The Guide is updated every two years by floriculture faculty and staff from the six New England State Universities, and is published by New England Floriculture, Inc.
The 2013-14 edition of the Guide will be available to attendees of the New England Greenhouse Conference at a special conference price of $25 per copy. After the conference, it will be available for $40 per copy via the Northeast Greenhouse Conference website. November 7-8, 2012, DCU Center, Worcester, MA www.negreenhouse.org.
The Division of Fisheries and Wildlife (MassWildlife) invites farmers, woodlot owners, and other private landowners who want to actively manage their property to benefit wildlife to apply for a Landowner Incentive Program (LIP) grant. LIP is designed to reimburse private landowners up to 75% of the total project cost of managing lands to improve habitat for declining types of wildlife in the Commonwealth. The application deadline is October 12, 2012.
Eligible applicants must be able to successfully complete their proposed project by June 30, 2013. State and municipal agencies are not eligible for this funding. A link to the LIP information and application documents is posted at www.mass.gov/dfg. Contact Mike Sawyers, LIP Coordinator at 508-389-6387.
Since 2005, MassWildlife’s Landowner Incentive Program has funded 157 LIP projects and provided technical assistance to private landowners from Cape Cod to the Berkshires. Past projects have benefited a wide array of species-at-risk across the Commonwealth from enhancing beaches for shorebird breeding habitat to protection of grassland-bird breeding habitat to rare turtle habitat maintenance. Through this program MassWildlife has contributed close to $3.5 million for the conservation of declining species on private land over the program’s 6-year history.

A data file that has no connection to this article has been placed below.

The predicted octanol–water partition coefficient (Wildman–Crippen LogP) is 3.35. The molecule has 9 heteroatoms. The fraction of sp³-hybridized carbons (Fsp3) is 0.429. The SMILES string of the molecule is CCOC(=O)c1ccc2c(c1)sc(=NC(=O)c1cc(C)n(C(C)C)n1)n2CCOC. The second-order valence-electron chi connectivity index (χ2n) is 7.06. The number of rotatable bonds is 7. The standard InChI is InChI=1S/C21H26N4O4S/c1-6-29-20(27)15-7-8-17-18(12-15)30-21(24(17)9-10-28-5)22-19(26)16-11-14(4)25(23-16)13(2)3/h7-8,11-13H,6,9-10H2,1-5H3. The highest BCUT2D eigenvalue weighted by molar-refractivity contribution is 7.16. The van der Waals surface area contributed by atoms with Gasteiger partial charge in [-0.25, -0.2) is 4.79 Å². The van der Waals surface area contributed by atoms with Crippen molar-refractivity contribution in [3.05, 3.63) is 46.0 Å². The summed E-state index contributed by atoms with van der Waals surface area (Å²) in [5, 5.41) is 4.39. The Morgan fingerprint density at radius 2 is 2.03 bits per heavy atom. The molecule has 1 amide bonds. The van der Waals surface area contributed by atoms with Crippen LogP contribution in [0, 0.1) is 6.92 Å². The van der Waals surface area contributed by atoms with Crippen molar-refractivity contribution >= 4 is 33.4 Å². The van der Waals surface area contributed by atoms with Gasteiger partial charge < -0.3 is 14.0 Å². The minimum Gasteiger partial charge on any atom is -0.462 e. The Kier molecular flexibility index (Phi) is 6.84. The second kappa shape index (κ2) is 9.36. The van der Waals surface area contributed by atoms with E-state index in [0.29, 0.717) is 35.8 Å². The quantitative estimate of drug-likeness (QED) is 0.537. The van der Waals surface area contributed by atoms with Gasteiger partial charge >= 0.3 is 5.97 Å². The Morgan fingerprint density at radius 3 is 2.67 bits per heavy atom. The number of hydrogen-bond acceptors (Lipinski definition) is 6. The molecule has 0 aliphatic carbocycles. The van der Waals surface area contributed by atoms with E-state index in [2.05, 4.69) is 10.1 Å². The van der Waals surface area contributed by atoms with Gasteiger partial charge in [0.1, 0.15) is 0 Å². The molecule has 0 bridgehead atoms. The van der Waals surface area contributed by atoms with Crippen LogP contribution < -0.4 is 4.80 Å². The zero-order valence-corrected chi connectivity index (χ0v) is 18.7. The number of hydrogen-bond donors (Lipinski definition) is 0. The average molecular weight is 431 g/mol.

Exhibitors in the Massachusetts Building ‘faired’ very well with record number of visitors attending this year’s annual Big E located at the Eastern States Exposition in West Springfield, Mass Despite several not-so sunny days, the Massachusetts Building was filled with visitors purchasing a wide array of products from braided rugs made at Thorndike Mills of Palmer to enjoying apple crisp found at the New England apple booth. At the end of the fair, it was noted that approximately 3,744 treated themselves to Finnish pancakes at the Poultry Booth and 8,234 lobster rolls devoured from the Massachusetts Grange Booth.
Over 60 Exhibitors and Entertainers participated in the Massachusetts Day event held annually during the Big E. The day's events highlighted an array of the Commonwealth's commerce, tourism and agricultural interests and a number of awards were presented to the winners of the Massachusetts Agriculture Calendar Amateur photography contest, student winners of the Massachusetts 'Fuel Up to Play 60' poster contest and recognition of the annual ‘Massachusetts Wall of Fame for 2012’. Al DiCarlo and Gina DiCarlo will accept the recognition honor on behalf of Rose DiCarlo, who recently passed away. Rose spent over 20 years working in the Massachusetts Building for the Department of Conservation and Recreation (DCR) at their informational booth. Rose truly depicts the intent of the award. The ‘Wall of Fame’ honors those who have gone above and beyond to make the Massachusetts Building so successful and enjoyable to visit.2012.